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The Edinburgh Companion to the Bible and the Arts

Edited by Stephen Prickett


An authoritative assessment of the changing relationship between the Bible and the arts

In this unique Companion, 35 scholars, from world-famous to just beginning, explore the role of the Bible in art and of artistic motifs in the Bible. Specially commissioned chapters demonstrate that just as the arts have portrayed biblical stories in a variety of ways and media over the centuries, so what we call ‘the’ Bible is not actually a single entity but has been composed of fiercely contested translations of texts in many languages, whose selection has depended historically on a variety of cultural pressures, theological, social, and, not least, aesthetic.

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List of Illustrations
List of Contributors
1. Introduction, Stephen Prickett
2. ‘What has Athens to do with Jerusalem ?’ The Biblical Chain-Gang, Stephen Prickett
3. Hebrew Aesthetics and Jewish Biblical Exegesis, Mordechai Z. Cohen
4. Migne’s Achievement and the Modern Transmission of Ancient Manuscripts, Dan Williams
5. Augustine on Beauty: a Biblical Aesthetics, David Lyle Jeffrey
6. Sublimity and Resistance to Form in the Early Modern Bible, Anthony Ossa-Richardson
7. ‘A Babel of Bibles’: Aesthetics, Translation and Interpretation since 1885, Nicholas Bielby
8. Lest the Story be Lost: Biblical Fiction, David Dickinson
9. The Bible and Phenomenology, Kevin Hart
10. The Gospel of John in Early Christian Art, Robin Margaret Jensen
11. Images of Conflict: the art of Anti-Judaism in Fifth Century Rome, Geri Parlby
12. A Shared Tradition: The Decorated Pages of Medieval Bibles and Qur’ans, Vivian B. Mann
13. Speaking Pictures: Mediaeval Religious Art and its Viewers, Charles Moseley
14. The Iconography of the Cross as the Tree of Life, Christopher Irvine
15. Art and the Resurrection Narrative, Christopher Herbert
16. Covenants and Connections: the Sassetti Chapel at Santa Trinita, Chloë Reddaway
17. Who Framed Bathsheba? Vivienne Westbrook
18. The Fresco Decoration in the Sistine Chapel: Biblical Authority and the Church of Rome, Shirley Smith
19. The Materiality and Iconography of the Coverdale Bible (1535), Mark Rankin and Guido Latré
20. Moses in Eighteenth Century Art, Nigel Aston
21. Blake: Text and Image, Christopher Rowland
22. The Angel in the Detail: Pre-Raphaelite Stained Glass, Christopher Rogers
23. Framing the Vision: Biblical Imagery in the Work of Van Gogh, Daphne Lawson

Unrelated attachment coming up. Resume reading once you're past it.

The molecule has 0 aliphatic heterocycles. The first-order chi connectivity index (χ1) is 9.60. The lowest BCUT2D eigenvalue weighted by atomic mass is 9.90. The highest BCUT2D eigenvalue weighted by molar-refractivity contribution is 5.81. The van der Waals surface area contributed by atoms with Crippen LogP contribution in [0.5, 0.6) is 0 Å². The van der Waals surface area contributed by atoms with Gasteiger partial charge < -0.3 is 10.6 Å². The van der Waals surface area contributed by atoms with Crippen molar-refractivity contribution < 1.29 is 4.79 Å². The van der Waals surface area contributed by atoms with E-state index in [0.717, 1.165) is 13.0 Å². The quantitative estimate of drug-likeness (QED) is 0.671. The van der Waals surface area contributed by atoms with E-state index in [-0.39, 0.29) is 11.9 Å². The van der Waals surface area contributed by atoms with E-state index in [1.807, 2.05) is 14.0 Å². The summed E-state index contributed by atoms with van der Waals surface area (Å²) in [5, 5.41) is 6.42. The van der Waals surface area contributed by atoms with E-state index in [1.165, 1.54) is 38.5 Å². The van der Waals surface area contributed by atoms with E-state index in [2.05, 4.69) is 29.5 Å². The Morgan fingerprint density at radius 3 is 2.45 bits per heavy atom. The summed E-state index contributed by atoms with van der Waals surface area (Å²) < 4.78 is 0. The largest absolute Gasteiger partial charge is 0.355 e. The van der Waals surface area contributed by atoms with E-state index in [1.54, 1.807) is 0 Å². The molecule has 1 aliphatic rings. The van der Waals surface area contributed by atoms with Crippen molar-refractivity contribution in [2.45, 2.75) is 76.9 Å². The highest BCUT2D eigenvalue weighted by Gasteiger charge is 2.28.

24. Coventry Cathedral: Conception and Reality, Sarah Hosking
25. Hymns of the Wesleys, J.R. Watson
26. The Bible Interpreted by Hymns, Robin Gill
27. The Art of Unveiling: Biblical Apocalypse, Christopher Burdon
28. The Divine Comedy as the Word of God, Patricia Erskine-Hill
29. The Mediaeval Bible as Literature, Alastair Minnis & Andrew Kraebel
30. Homer Writes Back: Rhetorical Art and Biblical Epic Justice in Paradise Lost, Book 1, Phillip Donnelly
31. Heart-Deep: The Psalms and George Herbert, Christopher Hodgkins
32. From Virtue to Goodness: Biblical Values in Victorian Literature, Jan-Melissa Schramm
33. The Mirror of the Law of Liberty: Reflecting the Hidden Christ in George Macdonald’s Lilith, Bethany Bear
34. Images of the Creator/Creation from Frankenstein to Nietzsche, Norbert Lennartz
35. Eliot Among the Theologians, Jan Gorak
36. Imitatio Pilati et Christi in Modern Historical Drama, James Alexander.

About the Author

Stephen Prickett is Regius Professor Emeritus of English, at the University of Glasgow and honorary Professor of English at the University of Kent, Canterbury. He has also taught at the Universities of Sussex, the Australian National University in Canberra, Duke University, and Baylor University, where he was Director of the Armstrong Browning Library. He has published one novel, nine monographs, seven edited volumes, and over ninety articles on Romanticism, Victorian Studies and literature and theology.


The vital and continuing relationship between the Bible and the Arts is amply demonstrated in this collection of remarkably wide-ranging essays and text-specific illustrations. General readers will enjoy its accessibly-presented, fresh perspectives, while scholars will wish to keep this treasure-house of illuminating scholarship close at hand.

- Elisabeth Jay, Oxford Brookes University

A companion of great range and depth

- Paul Ellingworth, METHODIST RECORDER
The subject may be vast, but this collection is an invaluable contribution, which lends light on the mysterious, beautiful, and profound ways the arts and the Bible have informed each other and how together they help us understand the “human situation” more fully.
- Michael Heath, Columbia sc, Religion and the Arts

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